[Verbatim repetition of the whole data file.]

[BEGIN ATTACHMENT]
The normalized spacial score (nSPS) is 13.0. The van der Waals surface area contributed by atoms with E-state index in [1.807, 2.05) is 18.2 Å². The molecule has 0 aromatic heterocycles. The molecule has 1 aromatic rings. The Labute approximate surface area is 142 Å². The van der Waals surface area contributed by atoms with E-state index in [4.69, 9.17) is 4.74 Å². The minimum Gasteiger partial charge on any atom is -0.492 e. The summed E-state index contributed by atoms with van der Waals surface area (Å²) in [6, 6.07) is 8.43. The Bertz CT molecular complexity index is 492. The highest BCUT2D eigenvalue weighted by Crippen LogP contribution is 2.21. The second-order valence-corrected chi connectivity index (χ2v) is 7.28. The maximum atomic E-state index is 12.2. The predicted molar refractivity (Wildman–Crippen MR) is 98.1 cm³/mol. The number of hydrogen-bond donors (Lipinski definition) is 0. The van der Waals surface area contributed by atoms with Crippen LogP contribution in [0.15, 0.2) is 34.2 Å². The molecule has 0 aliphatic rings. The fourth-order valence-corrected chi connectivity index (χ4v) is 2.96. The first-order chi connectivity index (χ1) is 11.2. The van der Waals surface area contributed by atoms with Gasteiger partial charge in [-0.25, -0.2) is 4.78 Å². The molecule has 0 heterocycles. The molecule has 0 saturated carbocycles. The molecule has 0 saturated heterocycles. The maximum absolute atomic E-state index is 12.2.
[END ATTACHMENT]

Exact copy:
The normalized spacial score (nSPS) is 13.0. The van der Waals surface area contributed by atoms with E-state index in [1.807, 2.05) is 18.2 Å². The molecule has 0 aromatic heterocycles. The molecule has 1 aromatic rings. The Labute approximate surface area is 142 Å². The van der Waals surface area contributed by atoms with E-state index in [4.69, 9.17) is 4.74 Å². The minimum Gasteiger partial charge on any atom is -0.492 e. The summed E-state index contributed by atoms with van der Waals surface area (Å²) in [6, 6.07) is 8.43. The Bertz CT molecular complexity index is 492. The highest BCUT2D eigenvalue weighted by Crippen LogP contribution is 2.21. The second-order valence-corrected chi connectivity index (χ2v) is 7.28. The maximum atomic E-state index is 12.2. The predicted molar refractivity (Wildman–Crippen MR) is 98.1 cm³/mol. The number of hydrogen-bond donors (Lipinski definition) is 0. The van der Waals surface area contributed by atoms with Crippen LogP contribution in [0.15, 0.2) is 34.2 Å². The molecule has 0 aliphatic rings. The fourth-order valence-corrected chi connectivity index (χ4v) is 2.96. The first-order chi connectivity index (χ1) is 11.2. The van der Waals surface area contributed by atoms with Gasteiger partial charge in [-0.25, -0.2) is 4.78 Å². The molecule has 0 heterocycles. The molecule has 0 saturated carbocycles. The molecule has 0 saturated heterocycles. The maximum absolute atomic E-state index is 12.2.